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1) Start with a medical check-up

Don’t take the plunge without the right prep: a blood test is a useful step, even if you don’t suffer from any specific symptoms. Depending on the results, you may be advised to supplement your vitamin intake, especially B and D vitamins and trace elements (iron, zinc, and manganese), which are indispensable to exercising safely. A check-up with a cardiologist can also help. If you are overweight, you should seek help to start a diet with a related program of physical activity. If you find exercise painful, an osteopath or a physiotherapist can advise you on zones of your body that need to be strengthened or made more flexible. 


2) Reinforce core muscles

Do the plank for core muscle strength, required by the vast majority of sports.



This is a great exercise that enables you to set realistic goals when reinforcing your abs. Start off gently by holding the posture for approximately 30 seconds. Repeat three times. Then extend the time you hold the posture for up to a minute.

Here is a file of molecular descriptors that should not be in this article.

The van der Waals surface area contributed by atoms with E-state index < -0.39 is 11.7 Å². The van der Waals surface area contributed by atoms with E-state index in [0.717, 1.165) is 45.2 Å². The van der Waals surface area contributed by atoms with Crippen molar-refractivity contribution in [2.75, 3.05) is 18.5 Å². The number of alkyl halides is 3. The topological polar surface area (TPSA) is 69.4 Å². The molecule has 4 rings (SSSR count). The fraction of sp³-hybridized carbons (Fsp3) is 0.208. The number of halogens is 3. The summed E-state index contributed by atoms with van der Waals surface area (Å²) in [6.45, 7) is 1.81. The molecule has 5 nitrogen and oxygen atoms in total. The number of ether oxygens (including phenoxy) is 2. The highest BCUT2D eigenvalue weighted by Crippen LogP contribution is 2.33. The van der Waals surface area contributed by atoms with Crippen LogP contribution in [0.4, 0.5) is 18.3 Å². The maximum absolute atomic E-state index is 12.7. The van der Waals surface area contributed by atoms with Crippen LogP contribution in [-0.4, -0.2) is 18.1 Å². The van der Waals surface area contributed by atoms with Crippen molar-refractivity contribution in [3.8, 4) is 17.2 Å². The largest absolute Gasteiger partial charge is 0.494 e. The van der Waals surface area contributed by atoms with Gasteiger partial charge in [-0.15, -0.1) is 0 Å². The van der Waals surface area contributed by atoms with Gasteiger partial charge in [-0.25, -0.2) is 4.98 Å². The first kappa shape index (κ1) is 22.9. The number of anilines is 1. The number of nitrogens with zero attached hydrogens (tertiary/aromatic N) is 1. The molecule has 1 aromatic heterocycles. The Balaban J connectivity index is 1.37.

3) Work on your balance 

Just like suppleness, balance is important for the correct functioning of joints and muscular strength. Try to stand on one foot with your eyes closed for as long as possible. Repeat this exercise while standing on your other foot, and try to hold the position for longer.

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Certain yoga postures that aim to develop rootedness (dancer, tree, eagle) are ideal for developing balance.


4) Boost your performance

Vitamin D Foods


People who run should maintain higher levels of vitamin D, which reduce the risk of fractures and fatigue. As for nutrition, your body needs more protein if you exercise regularly: a daily 1.7g for each kilo of bodyweight if you are bodybuilding or running a marathon, as opposed to 1g per kilo of bodyweight under normal circumstances.


5) Aged over 50?

If you are aged 50 and are not fit, you should avoid intense exercise sessions, even though cardio training is essential to build stamina, burn fat and stabilize your weight.

To accelerate your metabolism, ideally you should schedule a 30-minute session every second day, and alternate with strength training exercises: 30 minutes of running (begin with 15 minutes if necessary) if your back and joints are up to it, followed by 30 minutes of cycling outside or on a machine. Walking (especially Nordic walking and hiking) is an excellent compromise if you prefer to avoid impact sports.